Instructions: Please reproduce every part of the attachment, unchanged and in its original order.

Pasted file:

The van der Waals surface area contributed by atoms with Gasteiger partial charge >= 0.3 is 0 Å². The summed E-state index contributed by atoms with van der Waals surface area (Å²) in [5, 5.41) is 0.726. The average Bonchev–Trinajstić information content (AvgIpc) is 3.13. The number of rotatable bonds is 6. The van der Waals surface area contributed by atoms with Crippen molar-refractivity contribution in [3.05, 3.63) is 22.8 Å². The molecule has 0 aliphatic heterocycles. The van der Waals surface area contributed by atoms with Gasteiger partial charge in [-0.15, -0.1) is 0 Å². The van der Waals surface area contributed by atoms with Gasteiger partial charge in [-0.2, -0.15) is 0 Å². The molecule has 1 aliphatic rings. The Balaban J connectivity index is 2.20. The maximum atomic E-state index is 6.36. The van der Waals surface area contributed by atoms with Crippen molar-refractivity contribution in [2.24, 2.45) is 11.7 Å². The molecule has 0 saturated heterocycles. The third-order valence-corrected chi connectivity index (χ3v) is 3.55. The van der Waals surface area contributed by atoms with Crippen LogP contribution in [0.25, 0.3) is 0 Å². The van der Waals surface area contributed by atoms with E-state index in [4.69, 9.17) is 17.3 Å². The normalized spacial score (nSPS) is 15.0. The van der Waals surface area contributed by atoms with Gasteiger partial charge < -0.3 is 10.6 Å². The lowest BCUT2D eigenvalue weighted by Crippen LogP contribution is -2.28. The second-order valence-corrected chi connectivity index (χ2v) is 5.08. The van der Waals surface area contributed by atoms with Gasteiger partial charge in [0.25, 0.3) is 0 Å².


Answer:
The van der Waals surface area contributed by atoms with Gasteiger partial charge >= 0.3 is 0 Å². The summed E-state index contributed by atoms with van der Waals surface area (Å²) in [5, 5.41) is 0.726. The average Bonchev–Trinajstić information content (AvgIpc) is 3.13. The number of rotatable bonds is 6. The van der Waals surface area contributed by atoms with Crippen molar-refractivity contribution in [3.05, 3.63) is 22.8 Å². The molecule has 0 aliphatic heterocycles. The van der Waals surface area contributed by atoms with Gasteiger partial charge in [-0.15, -0.1) is 0 Å². The van der Waals surface area contributed by atoms with Gasteiger partial charge in [-0.2, -0.15) is 0 Å². The molecule has 1 aliphatic rings. The Balaban J connectivity index is 2.20. The maximum atomic E-state index is 6.36. The van der Waals surface area contributed by atoms with Crippen molar-refractivity contribution in [2.24, 2.45) is 11.7 Å². The molecule has 0 saturated heterocycles. The third-order valence-corrected chi connectivity index (χ3v) is 3.55. The van der Waals surface area contributed by atoms with Crippen LogP contribution in [0.25, 0.3) is 0 Å². The van der Waals surface area contributed by atoms with E-state index in [4.69, 9.17) is 17.3 Å². The normalized spacial score (nSPS) is 15.0. The van der Waals surface area contributed by atoms with Gasteiger partial charge < -0.3 is 10.6 Å². The lowest BCUT2D eigenvalue weighted by Crippen LogP contribution is -2.28. The second-order valence-corrected chi connectivity index (χ2v) is 5.08. The van der Waals surface area contributed by atoms with Gasteiger partial charge in [0.25, 0.3) is 0 Å².